Starting today, CA will be carrying out an evaluation on the wreck of the London, a 64-gun, second-rate ship of the line built at Chatham in 1656 for the Commonwealth Government under the Lord Protector Oliver Cromwell. This summer divers working for CA’s marine service will excavate three trenches to examine the wreck structure and depositional sequence, and to recover finds. Next year the trenches will be linked together into an area excavation.
The wreck of the London was rediscovered in 2005 during work in advance of the London Gateway Port development. In October 2008 the site was designated under the Protection of Wrecks Act (1973) and Wessex Archaeology, the English Heritage diving contractor, started the process of recording and investigation. From 2010 a group of local volunteers continued to monitor the wreck under the direction of site Licensee Steve Ellis. This monitoring indicated that the seabed sediments were unstable and that artefacts were being lost, which in 2012 led to the start of a programme of finds recovery. The current work is designed to secure the recovery and preservation of at-risk archaeology, and to gain a better understanding of the nature of the vessel structure and deposits that are present, and to assess the scale of the threat from erosion.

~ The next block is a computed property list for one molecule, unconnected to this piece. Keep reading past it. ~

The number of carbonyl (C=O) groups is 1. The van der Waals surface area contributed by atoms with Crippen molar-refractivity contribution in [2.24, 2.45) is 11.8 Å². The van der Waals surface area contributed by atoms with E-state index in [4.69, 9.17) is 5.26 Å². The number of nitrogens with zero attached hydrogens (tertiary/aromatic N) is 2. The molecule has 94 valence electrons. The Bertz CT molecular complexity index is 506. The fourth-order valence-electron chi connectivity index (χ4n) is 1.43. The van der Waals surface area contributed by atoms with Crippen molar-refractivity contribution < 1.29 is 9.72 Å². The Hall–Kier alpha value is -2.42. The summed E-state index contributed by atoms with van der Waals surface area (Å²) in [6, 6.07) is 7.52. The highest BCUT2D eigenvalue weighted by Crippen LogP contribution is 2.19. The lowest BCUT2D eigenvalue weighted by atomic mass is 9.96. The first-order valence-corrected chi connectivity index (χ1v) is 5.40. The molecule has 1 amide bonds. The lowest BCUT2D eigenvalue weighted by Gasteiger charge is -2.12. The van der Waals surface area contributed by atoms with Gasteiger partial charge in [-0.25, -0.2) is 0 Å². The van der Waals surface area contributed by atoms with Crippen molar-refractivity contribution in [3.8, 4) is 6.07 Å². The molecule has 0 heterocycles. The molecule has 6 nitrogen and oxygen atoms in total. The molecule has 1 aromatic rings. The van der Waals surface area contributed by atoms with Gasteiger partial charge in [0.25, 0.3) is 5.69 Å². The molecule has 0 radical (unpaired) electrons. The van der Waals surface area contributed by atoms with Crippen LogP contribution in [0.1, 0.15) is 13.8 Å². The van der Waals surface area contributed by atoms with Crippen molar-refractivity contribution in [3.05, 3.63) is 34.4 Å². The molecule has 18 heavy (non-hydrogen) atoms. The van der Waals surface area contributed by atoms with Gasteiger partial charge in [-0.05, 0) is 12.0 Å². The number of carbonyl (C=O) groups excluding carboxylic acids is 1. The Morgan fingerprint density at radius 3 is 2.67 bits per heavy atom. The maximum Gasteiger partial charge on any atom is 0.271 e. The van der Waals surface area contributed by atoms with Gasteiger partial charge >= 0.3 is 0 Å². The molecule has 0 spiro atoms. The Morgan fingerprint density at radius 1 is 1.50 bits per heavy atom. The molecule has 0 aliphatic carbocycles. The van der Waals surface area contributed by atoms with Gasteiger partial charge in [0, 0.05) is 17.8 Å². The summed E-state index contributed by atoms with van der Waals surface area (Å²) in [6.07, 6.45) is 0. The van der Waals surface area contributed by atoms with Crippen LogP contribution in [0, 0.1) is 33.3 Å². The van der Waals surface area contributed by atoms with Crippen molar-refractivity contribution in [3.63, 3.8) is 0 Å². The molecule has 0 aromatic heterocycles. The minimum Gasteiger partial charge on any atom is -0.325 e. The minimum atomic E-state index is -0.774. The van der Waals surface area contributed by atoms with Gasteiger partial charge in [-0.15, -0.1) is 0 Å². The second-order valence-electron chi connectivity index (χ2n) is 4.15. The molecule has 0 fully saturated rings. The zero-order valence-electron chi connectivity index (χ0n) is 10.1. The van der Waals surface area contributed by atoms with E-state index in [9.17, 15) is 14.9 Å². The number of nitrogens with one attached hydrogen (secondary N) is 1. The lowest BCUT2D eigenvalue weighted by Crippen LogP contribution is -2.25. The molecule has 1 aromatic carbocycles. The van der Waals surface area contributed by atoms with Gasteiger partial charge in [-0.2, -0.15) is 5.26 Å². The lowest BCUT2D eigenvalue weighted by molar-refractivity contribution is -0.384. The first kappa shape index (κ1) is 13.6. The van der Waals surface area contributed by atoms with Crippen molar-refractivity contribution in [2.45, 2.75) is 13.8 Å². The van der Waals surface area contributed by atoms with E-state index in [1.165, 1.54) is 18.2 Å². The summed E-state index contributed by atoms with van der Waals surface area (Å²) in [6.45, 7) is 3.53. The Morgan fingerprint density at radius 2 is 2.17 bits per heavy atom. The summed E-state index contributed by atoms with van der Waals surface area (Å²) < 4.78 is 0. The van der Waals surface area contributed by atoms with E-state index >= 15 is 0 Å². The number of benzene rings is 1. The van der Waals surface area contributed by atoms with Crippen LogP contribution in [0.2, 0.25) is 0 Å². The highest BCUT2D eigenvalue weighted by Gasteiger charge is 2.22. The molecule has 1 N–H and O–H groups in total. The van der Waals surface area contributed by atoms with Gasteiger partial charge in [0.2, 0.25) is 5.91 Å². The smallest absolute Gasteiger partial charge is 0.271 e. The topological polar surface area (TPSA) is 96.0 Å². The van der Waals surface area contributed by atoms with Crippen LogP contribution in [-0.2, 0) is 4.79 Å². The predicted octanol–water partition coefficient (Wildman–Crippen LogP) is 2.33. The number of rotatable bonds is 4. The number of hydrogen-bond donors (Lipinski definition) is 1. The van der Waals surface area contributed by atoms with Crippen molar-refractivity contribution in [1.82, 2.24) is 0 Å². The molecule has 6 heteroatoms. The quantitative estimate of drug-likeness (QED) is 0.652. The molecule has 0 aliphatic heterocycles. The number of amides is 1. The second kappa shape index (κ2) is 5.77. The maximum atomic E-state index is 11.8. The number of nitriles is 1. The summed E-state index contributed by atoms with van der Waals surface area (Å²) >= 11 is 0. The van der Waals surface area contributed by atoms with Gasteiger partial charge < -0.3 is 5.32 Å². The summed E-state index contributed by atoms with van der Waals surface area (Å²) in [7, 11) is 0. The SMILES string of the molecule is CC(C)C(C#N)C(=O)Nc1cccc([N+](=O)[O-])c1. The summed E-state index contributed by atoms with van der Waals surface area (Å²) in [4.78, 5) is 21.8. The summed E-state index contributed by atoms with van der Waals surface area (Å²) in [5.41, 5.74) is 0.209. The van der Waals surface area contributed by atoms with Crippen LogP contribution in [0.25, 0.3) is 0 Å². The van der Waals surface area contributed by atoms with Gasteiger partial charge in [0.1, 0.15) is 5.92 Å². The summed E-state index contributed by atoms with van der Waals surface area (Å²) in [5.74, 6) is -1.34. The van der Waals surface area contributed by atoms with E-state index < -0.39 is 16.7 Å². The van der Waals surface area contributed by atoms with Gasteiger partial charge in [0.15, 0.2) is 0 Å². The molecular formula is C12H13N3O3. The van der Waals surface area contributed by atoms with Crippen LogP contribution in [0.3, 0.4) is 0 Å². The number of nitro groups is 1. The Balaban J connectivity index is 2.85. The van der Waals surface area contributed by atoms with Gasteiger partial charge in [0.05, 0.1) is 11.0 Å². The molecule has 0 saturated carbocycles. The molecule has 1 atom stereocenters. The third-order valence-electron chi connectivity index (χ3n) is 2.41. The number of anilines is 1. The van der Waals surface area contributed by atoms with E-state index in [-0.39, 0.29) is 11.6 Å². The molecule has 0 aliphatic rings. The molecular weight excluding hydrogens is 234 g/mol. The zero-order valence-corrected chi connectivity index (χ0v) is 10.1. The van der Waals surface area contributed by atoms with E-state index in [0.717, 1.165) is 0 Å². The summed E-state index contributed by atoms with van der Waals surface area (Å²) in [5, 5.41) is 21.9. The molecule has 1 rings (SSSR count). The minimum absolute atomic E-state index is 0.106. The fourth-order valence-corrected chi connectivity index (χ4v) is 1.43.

The London was famed as being part of the fleet that in May 1660 transported King Charles II to England during the restoration of the Monarchy. In 1665, at the beginning of the second Anglo-Dutch War the London was appointed as flagship of the Red Squadron and was en route to the Hope when she was torn apart by a massive explosion. The event was seen by Samuel Pepys and recorded in his diary entry for March 8th 1665:“This morning is brought me to the office the sad newes of “The London,” in which Sir J(ohn) Lawson’s men were all bringing her from Chatham to the Hope, and thence he was to go to sea in her; but a little a’this side the buoy of the Nower, she suddenly blew up. About 24 [men] and a woman that were in the round-house and coach saved; the rest, being above 300, drowned: the ship breaking all in pieces, with 80 pieces of brass ordnance. She lies sunk, with her round- house above water. Sir J(ohn) Lawson hath a great loss in this of so many good chosen men, and many relations among them. I went to the ‘Change, where the news taken very much to heart.”
The project is being funded by English Heritage under the National Heritage Protection Plan. The CA dive team includes both professional and avocational archaeologists under the overall direction of CA marine’s Steve Webster.
All diving will be supervised in the field by Mark James of MSDS Marine and Dan Pascoe of Pascoe Archaeological Services, supported by Licensee Steve Ellis and his team.
The project will be working closely with Southend Museum Service.
CA will host a blog on its website and will have links to information on English Heritage, Southend Museum Service and Licensee’s websites. The progress can be followed on Twitter at @CotswoldArch with the hashtag #LondonWreck1665 (all CA diving activities can also be followed using #CA-Marine), and CA’s Facebook page.